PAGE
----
Did you have a good weekend? I'll bet Delta Air Lines, United Airlines, and American Airlines had a better one.

Because while you were enjoying time with friends and family or maybe just enjoying the weather, Congress was busy handing the airlines a massive legislative victory--one that could easily be worth billions of dollars. 

(Update: After this article was published, we had the chance to pore through the analysis of this 1,200-page bill. There's a lot more even than this one multi-billion-dollar issue. Besides the decision not to regulate change fees and baggage fees, there are at least 17 significant changes to airline travel coming as a result of the bill. You can read about them all here.)

It all comes as part of the authorization bill that keeps the Federal Aviation Administration running, and that Congress has to pass by the end of the month. 

Some senators on both sides of the aisle were reportedly trying to use the bill to limit how airlines to charge passengers to to change reservations.

And after a Senate version of the bill included a provision to limit change fees, the big airlines and their lobbying group, Airlines for America, pushed hard to stop it. The reason is simple: It's big business for the airlines, with some charging $200 or more to make a change, not including any difference in fare.

As you might have experienced yourself, those fees can lead to passengers simply discarding a reservation they can't use, because paying the change fee would cost more than a brand new ticket.

Add it all up, and it's about $3 billion or more annually across the industry. American Airlines alone made $878 million from change fees last year, which adds up to about 2 percent of its revenue, according to The Wall Street Journal.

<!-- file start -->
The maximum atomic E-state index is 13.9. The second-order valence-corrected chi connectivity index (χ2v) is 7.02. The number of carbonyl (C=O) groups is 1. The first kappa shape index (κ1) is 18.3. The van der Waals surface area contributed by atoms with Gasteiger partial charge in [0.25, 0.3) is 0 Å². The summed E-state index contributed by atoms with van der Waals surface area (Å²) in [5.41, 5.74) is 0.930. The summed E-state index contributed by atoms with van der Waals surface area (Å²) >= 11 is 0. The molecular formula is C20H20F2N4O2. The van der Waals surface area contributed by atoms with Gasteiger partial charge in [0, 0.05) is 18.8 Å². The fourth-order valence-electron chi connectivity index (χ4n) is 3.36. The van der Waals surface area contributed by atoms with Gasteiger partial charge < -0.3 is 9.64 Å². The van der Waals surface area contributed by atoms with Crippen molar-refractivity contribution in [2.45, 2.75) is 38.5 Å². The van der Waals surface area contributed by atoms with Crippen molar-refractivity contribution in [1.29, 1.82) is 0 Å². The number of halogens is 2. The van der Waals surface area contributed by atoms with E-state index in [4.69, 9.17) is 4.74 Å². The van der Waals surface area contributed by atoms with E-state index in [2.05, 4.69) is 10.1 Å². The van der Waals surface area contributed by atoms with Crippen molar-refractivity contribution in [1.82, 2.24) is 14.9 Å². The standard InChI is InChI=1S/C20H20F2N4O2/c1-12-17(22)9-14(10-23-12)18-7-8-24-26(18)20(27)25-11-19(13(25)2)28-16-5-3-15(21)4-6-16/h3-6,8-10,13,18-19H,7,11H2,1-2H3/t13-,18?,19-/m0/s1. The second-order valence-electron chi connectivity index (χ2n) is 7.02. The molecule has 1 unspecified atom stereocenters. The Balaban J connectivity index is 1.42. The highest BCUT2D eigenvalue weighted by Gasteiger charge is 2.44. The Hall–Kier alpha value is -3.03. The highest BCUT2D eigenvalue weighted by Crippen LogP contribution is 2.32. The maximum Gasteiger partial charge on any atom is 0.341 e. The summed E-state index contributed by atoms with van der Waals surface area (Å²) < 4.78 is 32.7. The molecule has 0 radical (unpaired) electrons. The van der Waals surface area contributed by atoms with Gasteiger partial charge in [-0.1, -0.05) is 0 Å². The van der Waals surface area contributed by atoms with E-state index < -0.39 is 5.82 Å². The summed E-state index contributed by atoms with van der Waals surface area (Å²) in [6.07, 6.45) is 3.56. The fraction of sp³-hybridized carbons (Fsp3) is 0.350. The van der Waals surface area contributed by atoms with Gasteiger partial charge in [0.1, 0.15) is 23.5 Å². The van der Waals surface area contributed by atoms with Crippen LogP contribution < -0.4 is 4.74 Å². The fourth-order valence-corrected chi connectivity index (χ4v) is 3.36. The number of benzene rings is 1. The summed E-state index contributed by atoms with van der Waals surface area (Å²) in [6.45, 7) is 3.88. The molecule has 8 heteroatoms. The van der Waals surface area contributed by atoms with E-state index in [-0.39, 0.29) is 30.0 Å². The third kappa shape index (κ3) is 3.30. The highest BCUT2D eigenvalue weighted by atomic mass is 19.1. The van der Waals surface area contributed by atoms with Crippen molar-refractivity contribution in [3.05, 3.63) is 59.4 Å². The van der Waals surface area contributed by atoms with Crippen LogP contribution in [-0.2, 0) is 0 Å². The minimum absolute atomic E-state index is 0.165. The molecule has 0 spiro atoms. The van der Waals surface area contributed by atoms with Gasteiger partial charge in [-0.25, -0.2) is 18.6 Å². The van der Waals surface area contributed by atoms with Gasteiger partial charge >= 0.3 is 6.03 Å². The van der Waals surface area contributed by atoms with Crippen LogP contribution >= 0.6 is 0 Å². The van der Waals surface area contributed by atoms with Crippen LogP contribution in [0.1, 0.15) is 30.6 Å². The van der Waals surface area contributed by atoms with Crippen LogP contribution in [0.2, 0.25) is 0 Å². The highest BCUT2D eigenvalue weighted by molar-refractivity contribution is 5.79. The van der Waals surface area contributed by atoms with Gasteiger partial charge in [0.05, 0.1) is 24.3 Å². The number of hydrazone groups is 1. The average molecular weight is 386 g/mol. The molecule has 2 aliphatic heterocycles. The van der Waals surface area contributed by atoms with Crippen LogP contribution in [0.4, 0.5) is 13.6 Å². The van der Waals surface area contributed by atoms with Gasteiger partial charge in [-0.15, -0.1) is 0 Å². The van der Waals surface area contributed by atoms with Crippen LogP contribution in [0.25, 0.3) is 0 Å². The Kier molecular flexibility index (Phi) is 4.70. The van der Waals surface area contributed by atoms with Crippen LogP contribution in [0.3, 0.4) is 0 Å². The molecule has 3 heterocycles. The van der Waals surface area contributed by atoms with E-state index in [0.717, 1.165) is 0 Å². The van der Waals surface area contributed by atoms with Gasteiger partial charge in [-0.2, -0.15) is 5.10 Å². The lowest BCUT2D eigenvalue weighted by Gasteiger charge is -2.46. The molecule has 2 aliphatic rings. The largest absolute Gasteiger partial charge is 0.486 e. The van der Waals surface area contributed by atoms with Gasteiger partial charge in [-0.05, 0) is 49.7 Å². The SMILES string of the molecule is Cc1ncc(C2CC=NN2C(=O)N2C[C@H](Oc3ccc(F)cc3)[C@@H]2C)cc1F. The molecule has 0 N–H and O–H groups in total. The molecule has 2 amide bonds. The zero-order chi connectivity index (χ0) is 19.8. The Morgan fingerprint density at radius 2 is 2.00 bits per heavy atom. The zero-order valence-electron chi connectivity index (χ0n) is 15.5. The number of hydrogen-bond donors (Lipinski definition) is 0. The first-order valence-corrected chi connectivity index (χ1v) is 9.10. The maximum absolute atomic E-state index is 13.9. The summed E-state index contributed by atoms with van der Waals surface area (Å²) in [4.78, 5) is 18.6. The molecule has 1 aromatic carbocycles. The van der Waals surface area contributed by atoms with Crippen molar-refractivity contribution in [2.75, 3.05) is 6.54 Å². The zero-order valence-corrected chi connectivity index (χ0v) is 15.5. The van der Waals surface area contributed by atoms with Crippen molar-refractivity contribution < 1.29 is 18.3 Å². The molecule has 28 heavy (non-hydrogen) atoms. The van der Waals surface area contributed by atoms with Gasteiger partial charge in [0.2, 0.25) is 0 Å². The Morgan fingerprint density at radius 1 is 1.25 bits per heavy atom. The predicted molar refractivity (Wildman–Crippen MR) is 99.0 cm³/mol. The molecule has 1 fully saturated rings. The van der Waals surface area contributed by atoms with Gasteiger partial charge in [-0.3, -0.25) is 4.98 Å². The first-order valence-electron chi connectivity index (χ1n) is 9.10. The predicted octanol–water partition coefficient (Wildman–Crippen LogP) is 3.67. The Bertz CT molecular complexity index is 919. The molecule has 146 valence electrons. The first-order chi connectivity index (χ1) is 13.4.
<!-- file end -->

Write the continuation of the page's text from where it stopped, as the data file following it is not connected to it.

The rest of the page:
"It is our top priority to ensure that this--what we consider an existential threat to our business--does not become law," Sharon Pinkerton, the lobbying group's senior vice president for policy, told the Journal a few days ago.

Even Southwest Airlines, which doesn't actually charge change fees, didn't want Congress getting involved. They believe their they have a big competitive advantage, and they they don't want the other airlines to change their policies--or to be forced to do it by Congress.

But on Saturday, just a little over a week before the Sept. 30 deadline to pass a bill, it looks like the airlines won the battle. As the Journal reported:

A version of the FAA bill released on Saturday doesn't include a provision that would have given the Department of Transportation oversight of the fees airlines charge passengers to change their reservations, according to a summary of the legislation and to spokesmen for the House and Senate transportation committees.

Airlines generally like change fees, along with fees for checked baggage, carry on luggage, and virtually everything else you can think of, for two reasons.

First, fees don't show up normally when passengers comparison shop for low fares. And second, because unlike airfare itself, fees aren't subject to federal taxes. 

"Congress had the opportunity to return fairness to change and cancellation fees," Sen. Edward J. Markey, who has been the main leader on the issue, told the Journal. "No one should have to pay a $200 change fee on a ticket that costs nearly that much."

Markey is a Democrat; the Journal reports Sen. Roger Wicker of Mississippi, a Republican, also was pushing for limits on change fees.

In Washington right now, political attention is focused on other things, like the Supreme Court nomination battle and the China trade war. And so the airlines score a big win.

Change fees survive. Maybe it won't hurt so much, just since most of us had little idea there was even a possibility they might go away.